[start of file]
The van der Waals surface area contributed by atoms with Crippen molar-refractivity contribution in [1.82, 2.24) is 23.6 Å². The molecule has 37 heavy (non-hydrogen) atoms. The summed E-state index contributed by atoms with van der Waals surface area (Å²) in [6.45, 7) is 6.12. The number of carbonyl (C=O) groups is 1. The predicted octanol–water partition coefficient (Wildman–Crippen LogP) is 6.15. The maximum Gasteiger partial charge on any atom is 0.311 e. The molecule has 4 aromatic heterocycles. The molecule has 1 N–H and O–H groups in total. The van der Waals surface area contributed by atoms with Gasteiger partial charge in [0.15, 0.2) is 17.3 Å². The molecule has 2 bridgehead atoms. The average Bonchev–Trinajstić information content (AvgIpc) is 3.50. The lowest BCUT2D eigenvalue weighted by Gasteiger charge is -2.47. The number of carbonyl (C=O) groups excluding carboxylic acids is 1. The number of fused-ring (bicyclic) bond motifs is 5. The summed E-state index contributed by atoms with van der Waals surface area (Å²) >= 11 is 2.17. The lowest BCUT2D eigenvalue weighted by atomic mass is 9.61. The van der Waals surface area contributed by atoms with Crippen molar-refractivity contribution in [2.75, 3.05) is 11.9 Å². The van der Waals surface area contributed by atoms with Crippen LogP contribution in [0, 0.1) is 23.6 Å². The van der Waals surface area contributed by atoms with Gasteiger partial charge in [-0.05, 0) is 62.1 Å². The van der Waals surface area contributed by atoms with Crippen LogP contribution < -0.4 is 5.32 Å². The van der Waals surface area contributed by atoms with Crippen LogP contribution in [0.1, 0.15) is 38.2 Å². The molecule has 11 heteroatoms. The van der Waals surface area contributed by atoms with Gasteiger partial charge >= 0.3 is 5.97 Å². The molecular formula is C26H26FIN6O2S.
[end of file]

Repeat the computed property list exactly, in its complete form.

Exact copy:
The van der Waals surface area contributed by atoms with Crippen molar-refractivity contribution in [1.82, 2.24) is 23.6 Å². The molecule has 37 heavy (non-hydrogen) atoms. The summed E-state index contributed by atoms with van der Waals surface area (Å²) in [6.45, 7) is 6.12. The number of carbonyl (C=O) groups is 1. The predicted octanol–water partition coefficient (Wildman–Crippen LogP) is 6.15. The maximum Gasteiger partial charge on any atom is 0.311 e. The molecule has 4 aromatic heterocycles. The molecule has 1 N–H and O–H groups in total. The van der Waals surface area contributed by atoms with Gasteiger partial charge in [0.15, 0.2) is 17.3 Å². The molecule has 2 bridgehead atoms. The average Bonchev–Trinajstić information content (AvgIpc) is 3.50. The lowest BCUT2D eigenvalue weighted by Gasteiger charge is -2.47. The number of carbonyl (C=O) groups excluding carboxylic acids is 1. The number of fused-ring (bicyclic) bond motifs is 5. The summed E-state index contributed by atoms with van der Waals surface area (Å²) >= 11 is 2.17. The lowest BCUT2D eigenvalue weighted by atomic mass is 9.61. The van der Waals surface area contributed by atoms with Crippen molar-refractivity contribution in [2.75, 3.05) is 11.9 Å². The van der Waals surface area contributed by atoms with Crippen LogP contribution in [0, 0.1) is 23.6 Å². The van der Waals surface area contributed by atoms with Gasteiger partial charge in [-0.05, 0) is 62.1 Å². The van der Waals surface area contributed by atoms with Crippen LogP contribution < -0.4 is 5.32 Å². The van der Waals surface area contributed by atoms with Crippen LogP contribution in [0.1, 0.15) is 38.2 Å². The molecule has 11 heteroatoms. The van der Waals surface area contributed by atoms with Gasteiger partial charge >= 0.3 is 5.97 Å². The molecular formula is C26H26FIN6O2S.